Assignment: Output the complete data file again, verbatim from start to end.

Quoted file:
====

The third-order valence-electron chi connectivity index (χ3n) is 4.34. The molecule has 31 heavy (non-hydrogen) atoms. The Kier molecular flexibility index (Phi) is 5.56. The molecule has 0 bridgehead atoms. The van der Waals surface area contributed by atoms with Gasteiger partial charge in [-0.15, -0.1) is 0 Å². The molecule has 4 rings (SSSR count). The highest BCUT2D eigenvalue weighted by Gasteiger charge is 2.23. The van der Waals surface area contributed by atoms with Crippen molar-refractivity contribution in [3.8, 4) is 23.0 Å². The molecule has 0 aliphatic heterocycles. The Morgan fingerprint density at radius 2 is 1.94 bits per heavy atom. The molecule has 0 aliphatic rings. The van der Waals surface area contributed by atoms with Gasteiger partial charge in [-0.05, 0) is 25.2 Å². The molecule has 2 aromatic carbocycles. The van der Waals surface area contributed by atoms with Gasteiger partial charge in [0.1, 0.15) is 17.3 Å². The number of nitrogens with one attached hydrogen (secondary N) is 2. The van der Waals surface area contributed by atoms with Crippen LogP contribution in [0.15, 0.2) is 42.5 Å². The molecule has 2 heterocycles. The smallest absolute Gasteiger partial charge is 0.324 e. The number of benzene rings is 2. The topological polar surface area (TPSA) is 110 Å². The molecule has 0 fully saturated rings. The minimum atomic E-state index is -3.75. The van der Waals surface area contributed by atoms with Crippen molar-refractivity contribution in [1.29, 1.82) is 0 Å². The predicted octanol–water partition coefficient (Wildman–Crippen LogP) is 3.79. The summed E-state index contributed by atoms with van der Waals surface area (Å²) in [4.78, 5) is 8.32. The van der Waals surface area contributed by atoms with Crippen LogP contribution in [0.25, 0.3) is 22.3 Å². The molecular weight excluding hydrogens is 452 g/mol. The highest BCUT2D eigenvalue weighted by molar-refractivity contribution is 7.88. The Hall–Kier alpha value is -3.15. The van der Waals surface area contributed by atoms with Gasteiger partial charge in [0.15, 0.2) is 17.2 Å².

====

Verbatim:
The third-order valence-electron chi connectivity index (χ3n) is 4.34. The molecule has 31 heavy (non-hydrogen) atoms. The Kier molecular flexibility index (Phi) is 5.56. The molecule has 0 bridgehead atoms. The van der Waals surface area contributed by atoms with Gasteiger partial charge in [-0.15, -0.1) is 0 Å². The molecule has 4 rings (SSSR count). The highest BCUT2D eigenvalue weighted by Gasteiger charge is 2.23. The van der Waals surface area contributed by atoms with Crippen molar-refractivity contribution in [3.8, 4) is 23.0 Å². The molecule has 0 aliphatic heterocycles. The Morgan fingerprint density at radius 2 is 1.94 bits per heavy atom. The molecule has 0 aliphatic rings. The van der Waals surface area contributed by atoms with Gasteiger partial charge in [-0.05, 0) is 25.2 Å². The molecule has 2 aromatic carbocycles. The van der Waals surface area contributed by atoms with Gasteiger partial charge in [0.1, 0.15) is 17.3 Å². The number of nitrogens with one attached hydrogen (secondary N) is 2. The van der Waals surface area contributed by atoms with Crippen LogP contribution in [0.15, 0.2) is 42.5 Å². The molecule has 2 heterocycles. The smallest absolute Gasteiger partial charge is 0.324 e. The number of benzene rings is 2. The topological polar surface area (TPSA) is 110 Å². The molecule has 0 fully saturated rings. The minimum atomic E-state index is -3.75. The van der Waals surface area contributed by atoms with Crippen molar-refractivity contribution in [1.29, 1.82) is 0 Å². The predicted octanol–water partition coefficient (Wildman–Crippen LogP) is 3.79. The summed E-state index contributed by atoms with van der Waals surface area (Å²) in [4.78, 5) is 8.32. The van der Waals surface area contributed by atoms with Crippen LogP contribution in [0.25, 0.3) is 22.3 Å². The molecular weight excluding hydrogens is 452 g/mol. The highest BCUT2D eigenvalue weighted by molar-refractivity contribution is 7.88. The Hall–Kier alpha value is -3.15. The van der Waals surface area contributed by atoms with Gasteiger partial charge in [0.15, 0.2) is 17.2 Å².